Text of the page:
The president under Brazil's military dictatorship in the 1970s personally authorized executions of subversives, according to a declassified CIA document published on Friday in the Brazilian media. President Ernesto Geisel ruled Brazil from 1974 to 1979, toward the end of the country's two decade long military dictatorship.
According to the CIA document - dug up by Matias Spektor, head of the international relations department at the Getulio Vargas Foundation think tank - Geisel gave clear instructions to the head of the national intelligence agency that such killings should continue.
On 1 April, President Geisel told General Figueiredo that the policy should continue, but that great care should be taken to make certain that only dangerous subversives were executed, reads the document.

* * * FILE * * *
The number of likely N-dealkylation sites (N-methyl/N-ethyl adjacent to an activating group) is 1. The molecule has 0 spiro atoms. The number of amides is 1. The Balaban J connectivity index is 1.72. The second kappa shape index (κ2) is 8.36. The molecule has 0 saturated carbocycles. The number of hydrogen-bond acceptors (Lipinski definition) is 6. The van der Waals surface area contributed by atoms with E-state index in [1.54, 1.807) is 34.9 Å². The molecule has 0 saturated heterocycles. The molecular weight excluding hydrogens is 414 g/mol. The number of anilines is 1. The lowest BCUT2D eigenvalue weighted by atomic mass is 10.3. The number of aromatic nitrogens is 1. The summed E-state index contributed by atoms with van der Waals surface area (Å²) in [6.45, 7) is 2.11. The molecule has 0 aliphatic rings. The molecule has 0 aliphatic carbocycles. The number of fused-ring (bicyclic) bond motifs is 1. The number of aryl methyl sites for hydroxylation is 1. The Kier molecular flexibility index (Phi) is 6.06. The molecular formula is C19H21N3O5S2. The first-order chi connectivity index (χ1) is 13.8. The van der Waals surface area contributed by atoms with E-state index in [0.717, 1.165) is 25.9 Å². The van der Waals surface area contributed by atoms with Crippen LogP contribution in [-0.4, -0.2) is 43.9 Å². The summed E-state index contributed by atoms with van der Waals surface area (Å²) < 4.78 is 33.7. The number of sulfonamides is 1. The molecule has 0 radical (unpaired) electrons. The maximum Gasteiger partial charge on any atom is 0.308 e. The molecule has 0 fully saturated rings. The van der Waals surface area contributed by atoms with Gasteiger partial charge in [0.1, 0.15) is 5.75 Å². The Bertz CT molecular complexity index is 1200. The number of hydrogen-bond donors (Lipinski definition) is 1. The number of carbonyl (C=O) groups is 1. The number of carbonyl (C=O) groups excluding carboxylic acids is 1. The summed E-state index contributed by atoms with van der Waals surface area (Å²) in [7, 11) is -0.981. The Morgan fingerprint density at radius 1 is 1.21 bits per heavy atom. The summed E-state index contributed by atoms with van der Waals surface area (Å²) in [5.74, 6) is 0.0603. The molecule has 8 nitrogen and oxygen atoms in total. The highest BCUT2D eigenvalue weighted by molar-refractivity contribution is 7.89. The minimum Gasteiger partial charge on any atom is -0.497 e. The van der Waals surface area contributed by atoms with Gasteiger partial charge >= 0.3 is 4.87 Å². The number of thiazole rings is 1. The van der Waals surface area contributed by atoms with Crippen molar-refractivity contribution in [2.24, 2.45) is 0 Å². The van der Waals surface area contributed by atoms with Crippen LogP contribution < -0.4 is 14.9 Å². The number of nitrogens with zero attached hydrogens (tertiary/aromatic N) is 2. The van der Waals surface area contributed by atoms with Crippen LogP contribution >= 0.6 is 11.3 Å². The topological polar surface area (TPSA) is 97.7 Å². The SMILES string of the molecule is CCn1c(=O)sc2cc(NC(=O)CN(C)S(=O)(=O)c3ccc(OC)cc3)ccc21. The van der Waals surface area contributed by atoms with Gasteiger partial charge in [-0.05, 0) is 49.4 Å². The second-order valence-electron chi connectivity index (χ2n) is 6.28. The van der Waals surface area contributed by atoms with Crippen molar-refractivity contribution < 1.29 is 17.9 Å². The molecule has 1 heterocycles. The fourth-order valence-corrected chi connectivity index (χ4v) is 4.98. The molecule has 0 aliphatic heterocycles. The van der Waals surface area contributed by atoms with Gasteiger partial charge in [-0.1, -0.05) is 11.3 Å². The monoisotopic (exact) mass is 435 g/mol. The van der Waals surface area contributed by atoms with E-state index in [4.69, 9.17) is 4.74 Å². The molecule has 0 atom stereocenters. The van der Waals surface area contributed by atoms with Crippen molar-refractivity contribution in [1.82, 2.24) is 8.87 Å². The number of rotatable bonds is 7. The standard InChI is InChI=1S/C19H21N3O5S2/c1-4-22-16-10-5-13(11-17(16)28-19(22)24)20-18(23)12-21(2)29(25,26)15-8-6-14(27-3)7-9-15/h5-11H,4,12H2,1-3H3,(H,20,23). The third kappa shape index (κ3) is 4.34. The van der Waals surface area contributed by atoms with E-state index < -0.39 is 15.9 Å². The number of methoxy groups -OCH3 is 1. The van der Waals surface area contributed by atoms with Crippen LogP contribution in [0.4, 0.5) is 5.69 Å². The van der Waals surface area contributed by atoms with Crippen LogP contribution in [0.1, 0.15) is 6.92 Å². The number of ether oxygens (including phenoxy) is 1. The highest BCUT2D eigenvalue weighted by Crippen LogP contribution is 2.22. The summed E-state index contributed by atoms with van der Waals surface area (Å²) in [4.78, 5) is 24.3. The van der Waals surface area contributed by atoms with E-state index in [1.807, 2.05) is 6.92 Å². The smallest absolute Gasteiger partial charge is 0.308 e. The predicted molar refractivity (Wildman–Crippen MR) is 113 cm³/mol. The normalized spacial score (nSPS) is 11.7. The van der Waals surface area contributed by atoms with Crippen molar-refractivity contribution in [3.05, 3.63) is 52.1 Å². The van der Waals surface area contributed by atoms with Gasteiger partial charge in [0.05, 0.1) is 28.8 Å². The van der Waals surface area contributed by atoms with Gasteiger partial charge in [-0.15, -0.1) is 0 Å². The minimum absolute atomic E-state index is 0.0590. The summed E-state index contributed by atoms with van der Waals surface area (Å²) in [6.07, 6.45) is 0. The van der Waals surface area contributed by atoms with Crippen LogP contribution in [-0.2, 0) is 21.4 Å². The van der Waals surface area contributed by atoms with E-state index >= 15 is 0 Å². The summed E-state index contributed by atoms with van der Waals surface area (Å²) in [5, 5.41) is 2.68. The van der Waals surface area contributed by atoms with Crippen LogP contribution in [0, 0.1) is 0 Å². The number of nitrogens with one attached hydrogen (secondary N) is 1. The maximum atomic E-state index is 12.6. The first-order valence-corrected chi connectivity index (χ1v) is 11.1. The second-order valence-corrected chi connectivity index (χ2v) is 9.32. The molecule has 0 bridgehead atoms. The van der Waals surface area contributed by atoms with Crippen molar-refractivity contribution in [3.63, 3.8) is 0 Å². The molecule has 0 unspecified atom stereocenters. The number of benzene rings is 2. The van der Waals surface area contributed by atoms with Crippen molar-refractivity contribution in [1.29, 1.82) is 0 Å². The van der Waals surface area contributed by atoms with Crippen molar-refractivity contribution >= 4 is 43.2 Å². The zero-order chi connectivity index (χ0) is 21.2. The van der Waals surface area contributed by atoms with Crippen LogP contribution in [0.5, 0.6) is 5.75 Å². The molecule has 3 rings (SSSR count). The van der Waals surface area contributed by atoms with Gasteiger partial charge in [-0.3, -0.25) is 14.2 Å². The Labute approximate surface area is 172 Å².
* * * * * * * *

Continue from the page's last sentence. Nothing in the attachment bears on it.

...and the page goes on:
The CIA report noted that Geisel and the intelligence head, Joao Baptista Figueiredo, decided that whenever a potential target was apprehended by the army, Figueiredo would have to give approval before the person is executed.
The CIA report was issued on April 11, 1974 by then director William Colby and sent to the secretary of state, Henry Kissinger.
Memory of the 1964-1985 military dictatorship has faded for most Brazilians but not disappeared. Since then, the country has suffered repeated bouts of instability, economic crisis and corruption scandals, prompting some like presidential candidate Jair Bolsonaro to view the brutal period with open nostalgia.
Spektor wrote on Facebook that the document was the most disturbing I've read in 20 years of researching.
A National Truth Commission, which revealed the extent of torture and repression, listed 434 people executed or who disappeared during the dictatorship. But a 1979 amnesty meant that no one was ever prosecuted for crimes committed under the regime.
Vera Rotta, who worked at the human rights secretariat under the governments of Lula da Silva, said the document is a smoking gun. ”We never had in our hands a document where it literally said: 'We will execute people.' (The military) always argued that executions were just isolated cases.”